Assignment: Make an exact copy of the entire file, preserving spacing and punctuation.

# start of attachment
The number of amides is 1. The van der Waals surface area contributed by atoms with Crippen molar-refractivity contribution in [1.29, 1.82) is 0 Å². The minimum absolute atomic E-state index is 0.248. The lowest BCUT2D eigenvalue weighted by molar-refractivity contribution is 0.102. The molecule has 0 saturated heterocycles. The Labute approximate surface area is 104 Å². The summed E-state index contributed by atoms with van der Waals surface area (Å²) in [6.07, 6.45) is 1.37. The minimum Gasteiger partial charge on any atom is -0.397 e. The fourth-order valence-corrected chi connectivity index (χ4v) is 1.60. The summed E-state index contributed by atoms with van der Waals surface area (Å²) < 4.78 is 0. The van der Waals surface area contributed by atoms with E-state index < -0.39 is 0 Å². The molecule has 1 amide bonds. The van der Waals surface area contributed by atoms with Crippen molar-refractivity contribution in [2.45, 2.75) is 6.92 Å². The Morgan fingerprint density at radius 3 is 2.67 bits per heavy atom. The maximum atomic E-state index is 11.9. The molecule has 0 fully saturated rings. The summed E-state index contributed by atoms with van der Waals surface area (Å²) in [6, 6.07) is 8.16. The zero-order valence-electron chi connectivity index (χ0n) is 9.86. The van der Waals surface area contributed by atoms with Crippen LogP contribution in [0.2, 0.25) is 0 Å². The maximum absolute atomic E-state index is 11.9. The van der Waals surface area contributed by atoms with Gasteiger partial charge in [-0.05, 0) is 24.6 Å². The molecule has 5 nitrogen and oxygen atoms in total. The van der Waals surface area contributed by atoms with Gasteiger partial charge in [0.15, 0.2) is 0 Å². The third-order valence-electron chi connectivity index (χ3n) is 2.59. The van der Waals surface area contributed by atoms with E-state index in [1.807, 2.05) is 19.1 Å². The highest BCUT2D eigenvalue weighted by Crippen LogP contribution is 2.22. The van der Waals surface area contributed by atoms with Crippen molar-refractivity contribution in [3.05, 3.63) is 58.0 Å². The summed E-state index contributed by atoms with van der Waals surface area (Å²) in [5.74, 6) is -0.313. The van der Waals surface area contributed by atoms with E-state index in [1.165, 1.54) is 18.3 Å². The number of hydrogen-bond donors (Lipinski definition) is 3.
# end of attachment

The number of amides is 1. The van der Waals surface area contributed by atoms with Crippen molar-refractivity contribution in [1.29, 1.82) is 0 Å². The minimum absolute atomic E-state index is 0.248. The lowest BCUT2D eigenvalue weighted by molar-refractivity contribution is 0.102. The molecule has 0 saturated heterocycles. The Labute approximate surface area is 104 Å². The summed E-state index contributed by atoms with van der Waals surface area (Å²) in [6.07, 6.45) is 1.37. The minimum Gasteiger partial charge on any atom is -0.397 e. The fourth-order valence-corrected chi connectivity index (χ4v) is 1.60. The summed E-state index contributed by atoms with van der Waals surface area (Å²) < 4.78 is 0. The van der Waals surface area contributed by atoms with E-state index < -0.39 is 0 Å². The molecule has 1 amide bonds. The van der Waals surface area contributed by atoms with Crippen molar-refractivity contribution in [2.45, 2.75) is 6.92 Å². The Morgan fingerprint density at radius 3 is 2.67 bits per heavy atom. The maximum atomic E-state index is 11.9. The molecule has 0 fully saturated rings. The summed E-state index contributed by atoms with van der Waals surface area (Å²) in [6, 6.07) is 8.16. The zero-order valence-electron chi connectivity index (χ0n) is 9.86. The van der Waals surface area contributed by atoms with Crippen LogP contribution in [0.2, 0.25) is 0 Å². The maximum absolute atomic E-state index is 11.9. The van der Waals surface area contributed by atoms with Gasteiger partial charge in [-0.05, 0) is 24.6 Å². The molecule has 5 nitrogen and oxygen atoms in total. The van der Waals surface area contributed by atoms with Gasteiger partial charge in [0.15, 0.2) is 0 Å². The third-order valence-electron chi connectivity index (χ3n) is 2.59. The van der Waals surface area contributed by atoms with E-state index in [1.807, 2.05) is 19.1 Å². The highest BCUT2D eigenvalue weighted by Crippen LogP contribution is 2.22. The van der Waals surface area contributed by atoms with Crippen molar-refractivity contribution in [3.05, 3.63) is 58.0 Å². The summed E-state index contributed by atoms with van der Waals surface area (Å²) in [5.74, 6) is -0.313. The van der Waals surface area contributed by atoms with E-state index in [1.165, 1.54) is 18.3 Å². The number of hydrogen-bond donors (Lipinski definition) is 3.